Xi Jinping may not have been familiar with the English saying that ‘two’s company but three’s a crowd’ when he suggested that China, India and Sri Lanka should work together to promote growth.
He floated the idea during a state visit from Sri Lanka’s new president Maithripala Sirisena in late March, also pledging $1 billion in financial aid for the South Asian island nation.
Many believe that China’s newfound enthusiasm for working more closely with India is a direct outcome of the change of mood it has encountered in Sri Lanka – after Sirisena defeated his former colleague Mahinda Rajapaksa in national elections in January.
Nor was China Sirisena’s first overseas port of call after taking office. That was India, and in February Narendra Modi responded in kind with the first state visit by an Indian prime minister to Sri Lanka in more than three decades (a legacy of the country’s bitter civil war between the Sinhalese and its Tamil minority).
Modi’s visit coincided with an announcement that China’s flagship port city project in Colombo was being suspended while the new government examined the first phase of the deal for suspected environmental breaches and illegal payments.
Sirisena told reporters that Xi didn’t mention the project during their discussions, although the same cannot be said for the Global Times, a Chinese state newspaper.
In an editorial it warned that, “Colombo knows this project is crucial to the development of the capital” and that Sri Lanka “needs foreign investment more than ever”.
Ren Faqiang, deputy head of the Chinese embassy in Sri Lanka went one step further this month, telling Sri Lanka’s Sunday Leader newspaper that construction at the port should continue while the government reconsiders its options.
“If one side suspends the project, they will have to face the legal consequences,” he warned. “China has come to assist you and yet you pour dirty water over China’s face. That isn’t fair.”
Former president Rajapaksa agrees. “I wanted development for Sri Lanka and China was the only one which had the resources and inclination to help me,” he told Hong Kong’s South China Morning Post recently.
“They should be thankful to China for the help they extended. Instead these people are treating China like a criminal.”
Just before Easter, Reuters reported that the Sri Lankan government is reviewing 35 other infrastructure projects, 28 of which had been awarded to Chinese firms. They include the Lotus Tower in central Colombo, potentially South Asia’s tallest building.
India’s Tata Group has also had a $400 million housing project put on hold and Australia’s Kerry Packer failed to win a licence for a proposed $300 million casino resort project.
But it is China that appears to be most firmly on the back foot, partly because of its perceived closeness to the former regime and partly because of the sheer scale of its lending to Sri Lanka since the end of the civil war in 2009.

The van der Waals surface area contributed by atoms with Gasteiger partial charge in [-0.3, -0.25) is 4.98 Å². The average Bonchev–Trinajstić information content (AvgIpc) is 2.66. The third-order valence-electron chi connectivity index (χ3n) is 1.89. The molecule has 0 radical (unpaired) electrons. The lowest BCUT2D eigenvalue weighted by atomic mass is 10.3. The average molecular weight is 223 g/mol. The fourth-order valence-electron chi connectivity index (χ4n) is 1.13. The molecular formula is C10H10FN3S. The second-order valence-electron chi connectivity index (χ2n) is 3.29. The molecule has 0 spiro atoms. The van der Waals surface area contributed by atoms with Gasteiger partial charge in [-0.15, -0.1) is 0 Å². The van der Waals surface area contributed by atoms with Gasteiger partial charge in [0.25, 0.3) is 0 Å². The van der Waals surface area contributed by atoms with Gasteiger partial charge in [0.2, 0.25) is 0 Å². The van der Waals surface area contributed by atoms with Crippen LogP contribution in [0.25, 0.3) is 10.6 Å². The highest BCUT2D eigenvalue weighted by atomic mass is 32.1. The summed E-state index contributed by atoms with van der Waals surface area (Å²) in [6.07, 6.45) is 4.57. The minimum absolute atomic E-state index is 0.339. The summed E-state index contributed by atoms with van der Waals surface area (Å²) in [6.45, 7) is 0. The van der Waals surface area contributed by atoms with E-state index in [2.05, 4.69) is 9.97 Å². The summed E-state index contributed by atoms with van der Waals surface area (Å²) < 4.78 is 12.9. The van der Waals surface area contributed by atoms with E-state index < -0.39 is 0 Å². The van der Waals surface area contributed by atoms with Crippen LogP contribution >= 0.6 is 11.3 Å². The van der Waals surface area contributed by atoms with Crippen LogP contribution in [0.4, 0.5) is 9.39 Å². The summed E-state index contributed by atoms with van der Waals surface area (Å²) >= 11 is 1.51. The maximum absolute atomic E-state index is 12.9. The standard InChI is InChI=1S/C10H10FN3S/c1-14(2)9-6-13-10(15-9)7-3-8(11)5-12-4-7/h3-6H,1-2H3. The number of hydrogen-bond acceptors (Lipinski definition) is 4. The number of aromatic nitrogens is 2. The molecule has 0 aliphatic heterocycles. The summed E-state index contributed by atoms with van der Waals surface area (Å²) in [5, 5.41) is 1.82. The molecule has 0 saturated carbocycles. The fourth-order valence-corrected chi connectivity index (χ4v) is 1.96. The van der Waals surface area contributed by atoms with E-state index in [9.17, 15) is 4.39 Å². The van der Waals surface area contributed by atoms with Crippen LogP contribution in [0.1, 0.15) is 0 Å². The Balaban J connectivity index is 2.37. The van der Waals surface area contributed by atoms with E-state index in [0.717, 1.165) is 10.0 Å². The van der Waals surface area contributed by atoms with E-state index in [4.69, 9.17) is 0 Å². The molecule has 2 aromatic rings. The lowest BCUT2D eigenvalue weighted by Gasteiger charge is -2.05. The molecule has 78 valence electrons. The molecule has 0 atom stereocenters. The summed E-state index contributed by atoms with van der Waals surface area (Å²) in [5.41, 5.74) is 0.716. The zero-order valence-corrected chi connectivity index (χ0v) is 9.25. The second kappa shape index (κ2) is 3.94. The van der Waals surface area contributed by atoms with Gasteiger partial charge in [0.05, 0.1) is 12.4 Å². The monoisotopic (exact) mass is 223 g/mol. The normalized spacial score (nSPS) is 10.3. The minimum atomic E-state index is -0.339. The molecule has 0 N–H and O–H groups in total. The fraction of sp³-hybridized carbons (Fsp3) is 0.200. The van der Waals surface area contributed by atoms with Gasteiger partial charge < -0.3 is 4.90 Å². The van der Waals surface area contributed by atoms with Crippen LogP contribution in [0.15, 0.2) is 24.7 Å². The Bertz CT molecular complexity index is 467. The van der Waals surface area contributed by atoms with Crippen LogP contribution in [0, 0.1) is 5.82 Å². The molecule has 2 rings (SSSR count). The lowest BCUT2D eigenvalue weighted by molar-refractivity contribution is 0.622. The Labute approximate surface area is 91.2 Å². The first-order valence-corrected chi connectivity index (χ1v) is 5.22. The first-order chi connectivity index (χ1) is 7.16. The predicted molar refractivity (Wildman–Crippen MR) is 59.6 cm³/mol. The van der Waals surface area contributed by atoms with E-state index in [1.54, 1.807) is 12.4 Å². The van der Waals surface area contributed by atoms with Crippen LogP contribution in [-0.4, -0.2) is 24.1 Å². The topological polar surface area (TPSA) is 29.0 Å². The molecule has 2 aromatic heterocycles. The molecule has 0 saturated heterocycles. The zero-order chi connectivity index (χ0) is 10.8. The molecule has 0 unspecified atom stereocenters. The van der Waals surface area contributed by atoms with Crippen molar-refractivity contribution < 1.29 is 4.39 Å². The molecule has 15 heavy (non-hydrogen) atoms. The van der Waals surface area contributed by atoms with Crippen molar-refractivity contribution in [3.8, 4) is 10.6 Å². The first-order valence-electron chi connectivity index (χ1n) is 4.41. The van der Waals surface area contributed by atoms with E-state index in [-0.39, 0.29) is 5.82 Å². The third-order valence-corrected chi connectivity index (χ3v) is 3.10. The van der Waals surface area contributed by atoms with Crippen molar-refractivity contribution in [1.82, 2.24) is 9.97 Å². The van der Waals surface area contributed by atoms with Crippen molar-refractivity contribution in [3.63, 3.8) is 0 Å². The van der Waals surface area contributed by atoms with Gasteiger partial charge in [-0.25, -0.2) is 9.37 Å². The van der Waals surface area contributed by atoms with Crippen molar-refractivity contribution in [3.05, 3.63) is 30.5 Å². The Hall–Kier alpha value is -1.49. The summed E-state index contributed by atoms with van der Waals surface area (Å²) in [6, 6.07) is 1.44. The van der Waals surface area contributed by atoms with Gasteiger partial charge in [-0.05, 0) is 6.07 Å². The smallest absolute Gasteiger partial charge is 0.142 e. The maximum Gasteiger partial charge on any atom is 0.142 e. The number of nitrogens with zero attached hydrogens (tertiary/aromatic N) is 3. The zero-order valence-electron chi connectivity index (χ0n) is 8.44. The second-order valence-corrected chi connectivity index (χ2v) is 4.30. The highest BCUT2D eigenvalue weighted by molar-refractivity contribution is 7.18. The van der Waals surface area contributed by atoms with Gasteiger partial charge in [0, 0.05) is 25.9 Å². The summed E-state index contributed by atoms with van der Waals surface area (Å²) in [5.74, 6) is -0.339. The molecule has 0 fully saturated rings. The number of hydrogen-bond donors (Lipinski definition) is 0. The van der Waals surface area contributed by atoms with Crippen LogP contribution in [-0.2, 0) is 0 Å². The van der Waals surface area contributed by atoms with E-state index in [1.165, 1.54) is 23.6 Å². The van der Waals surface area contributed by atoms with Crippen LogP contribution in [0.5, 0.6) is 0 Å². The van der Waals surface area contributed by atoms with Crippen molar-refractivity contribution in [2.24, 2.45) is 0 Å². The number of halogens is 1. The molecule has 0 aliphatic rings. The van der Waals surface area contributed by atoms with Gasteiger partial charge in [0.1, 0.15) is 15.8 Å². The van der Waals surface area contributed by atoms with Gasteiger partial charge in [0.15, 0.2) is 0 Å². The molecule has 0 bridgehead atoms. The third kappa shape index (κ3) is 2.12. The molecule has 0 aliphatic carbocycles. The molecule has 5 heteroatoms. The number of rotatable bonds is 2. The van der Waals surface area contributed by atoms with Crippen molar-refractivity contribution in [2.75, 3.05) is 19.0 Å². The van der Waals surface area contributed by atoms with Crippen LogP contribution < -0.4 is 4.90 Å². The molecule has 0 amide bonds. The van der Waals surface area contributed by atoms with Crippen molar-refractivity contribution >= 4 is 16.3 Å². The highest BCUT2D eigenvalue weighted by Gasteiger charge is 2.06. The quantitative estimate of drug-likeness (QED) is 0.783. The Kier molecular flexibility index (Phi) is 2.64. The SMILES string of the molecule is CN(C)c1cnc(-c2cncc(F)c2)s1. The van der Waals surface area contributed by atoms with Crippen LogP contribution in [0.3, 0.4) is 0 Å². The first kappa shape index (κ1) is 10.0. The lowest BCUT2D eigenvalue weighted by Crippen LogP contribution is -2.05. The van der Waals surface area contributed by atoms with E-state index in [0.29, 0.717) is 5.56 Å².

Reportedly, Beijing has advanced over $5 billion in loans, but the new government believes large sums were either earmarked for the former president’s vanity projects, or used corruptly. Local newspapers allege that figures close to the former administration may have misappropriated up to $10 billion after the government tracked down $1 billion to a single account in Dubai (Mahinda Rajapaksa has been summoned to appear before the nation’s anti-graft body).
Another allegation is that many of the new infrastructure projects may never pay their way. Chief among them is an international airport close to the former president’s hometown in Hambantota. It cost $210 million to build, but welcomes only a handful of passengers a day. Even the domestic flag carrier stopped flying there shortly after the presidential election, saying it was losing too much money.
The new government is also unhappy about interest rates on Chinese loans of up to 6%, when it believes the country would have been better served with concessional loans charging interest of less than 1%. In February, Colombo was unsuccessful in persuading the IMF to extend a $4 billion loan so that it could retire some of the Chinese debt. It now hopes to renegotiate its borrowings on a bilateral basis.
The Sirisena government thinks that it holds a trump card, however. China’s desire to create a 21st Century Maritime Silk Road incorporating ports in Sri Lanka is running up against India’s desire to contain Chinese expansion in the region. In fact, India has a competing plan to revive its historical trading routes called Project Mausam (named after the monsoon winds that once propelled ships across the Indian Ocean).
Chinese tourists, meanwhile, seem undeterred by the geopolitical manoeuvring. Over Chinese New Year, they were the second largest visitor group to Sri Lanka, topping the British for the first time. By the end of the year, they are likely to have cemented that position on an annual basis.
Nonetheless, it is India that holds the number one spot, with 242,734 visitors in 2014. Of course, India has deeper cultural and ethnic connections to the countries bordering the Indian Ocean than the Chinese, and New Delhi has been working to tighten its ties in the region. In Sri Lanka it has been helping with the reconstruction of the Tamil-dominated north, for instance: putting up 27,000 new homes, dredging Kankesanthurai port and rebuilding the Northern Railway line. Prime Minister Modi has also suggested that New Delhi could help the eastern port of Trincomalee become a regional petroleum hub by installing oil tanker facilities there.
Naturally, Sri Lanka wants to be on good terms with both of its larger partners. But it will be a difficult balancing act – managing its own expectations against those of Asia’s two emergent superpowers.
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